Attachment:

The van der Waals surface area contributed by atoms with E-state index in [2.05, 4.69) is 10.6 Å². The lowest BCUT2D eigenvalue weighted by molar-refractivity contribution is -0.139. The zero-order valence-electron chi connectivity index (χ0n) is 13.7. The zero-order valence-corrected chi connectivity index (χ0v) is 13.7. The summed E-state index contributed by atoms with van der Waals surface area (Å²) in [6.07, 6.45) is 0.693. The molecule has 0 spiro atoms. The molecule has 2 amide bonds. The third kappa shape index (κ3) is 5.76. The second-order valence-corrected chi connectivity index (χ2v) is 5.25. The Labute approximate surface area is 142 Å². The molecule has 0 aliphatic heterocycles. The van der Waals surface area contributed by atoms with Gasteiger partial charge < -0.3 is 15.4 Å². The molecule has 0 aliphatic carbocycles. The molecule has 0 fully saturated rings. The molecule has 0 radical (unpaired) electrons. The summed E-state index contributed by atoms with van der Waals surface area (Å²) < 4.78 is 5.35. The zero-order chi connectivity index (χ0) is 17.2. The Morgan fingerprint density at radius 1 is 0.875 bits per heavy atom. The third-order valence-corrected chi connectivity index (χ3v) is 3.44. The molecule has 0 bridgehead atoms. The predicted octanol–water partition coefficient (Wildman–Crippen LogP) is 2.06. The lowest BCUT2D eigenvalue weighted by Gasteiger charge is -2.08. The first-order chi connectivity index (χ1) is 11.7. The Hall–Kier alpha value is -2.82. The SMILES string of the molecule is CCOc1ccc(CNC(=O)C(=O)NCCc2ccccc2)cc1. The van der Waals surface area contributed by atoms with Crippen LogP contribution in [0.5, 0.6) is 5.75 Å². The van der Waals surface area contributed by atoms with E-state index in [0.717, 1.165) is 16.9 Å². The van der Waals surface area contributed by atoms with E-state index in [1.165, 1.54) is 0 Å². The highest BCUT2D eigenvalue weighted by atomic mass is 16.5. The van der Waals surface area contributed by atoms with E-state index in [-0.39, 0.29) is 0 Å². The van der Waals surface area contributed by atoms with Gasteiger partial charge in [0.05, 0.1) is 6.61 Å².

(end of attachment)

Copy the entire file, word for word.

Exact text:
The van der Waals surface area contributed by atoms with E-state index in [2.05, 4.69) is 10.6 Å². The lowest BCUT2D eigenvalue weighted by molar-refractivity contribution is -0.139. The zero-order valence-electron chi connectivity index (χ0n) is 13.7. The zero-order valence-corrected chi connectivity index (χ0v) is 13.7. The summed E-state index contributed by atoms with van der Waals surface area (Å²) in [6.07, 6.45) is 0.693. The molecule has 0 spiro atoms. The molecule has 2 amide bonds. The third kappa shape index (κ3) is 5.76. The second-order valence-corrected chi connectivity index (χ2v) is 5.25. The Labute approximate surface area is 142 Å². The molecule has 0 aliphatic heterocycles. The van der Waals surface area contributed by atoms with Gasteiger partial charge < -0.3 is 15.4 Å². The molecule has 0 aliphatic carbocycles. The molecule has 0 fully saturated rings. The molecule has 0 radical (unpaired) electrons. The summed E-state index contributed by atoms with van der Waals surface area (Å²) < 4.78 is 5.35. The zero-order chi connectivity index (χ0) is 17.2. The Morgan fingerprint density at radius 1 is 0.875 bits per heavy atom. The third-order valence-corrected chi connectivity index (χ3v) is 3.44. The molecule has 0 bridgehead atoms. The predicted octanol–water partition coefficient (Wildman–Crippen LogP) is 2.06. The lowest BCUT2D eigenvalue weighted by Gasteiger charge is -2.08. The first-order chi connectivity index (χ1) is 11.7. The Hall–Kier alpha value is -2.82. The SMILES string of the molecule is CCOc1ccc(CNC(=O)C(=O)NCCc2ccccc2)cc1. The van der Waals surface area contributed by atoms with Crippen LogP contribution in [0.5, 0.6) is 5.75 Å². The van der Waals surface area contributed by atoms with E-state index in [0.717, 1.165) is 16.9 Å². The van der Waals surface area contributed by atoms with E-state index in [1.165, 1.54) is 0 Å². The highest BCUT2D eigenvalue weighted by atomic mass is 16.5. The van der Waals surface area contributed by atoms with E-state index in [-0.39, 0.29) is 0 Å². The van der Waals surface area contributed by atoms with Gasteiger partial charge in [0.05, 0.1) is 6.61 Å².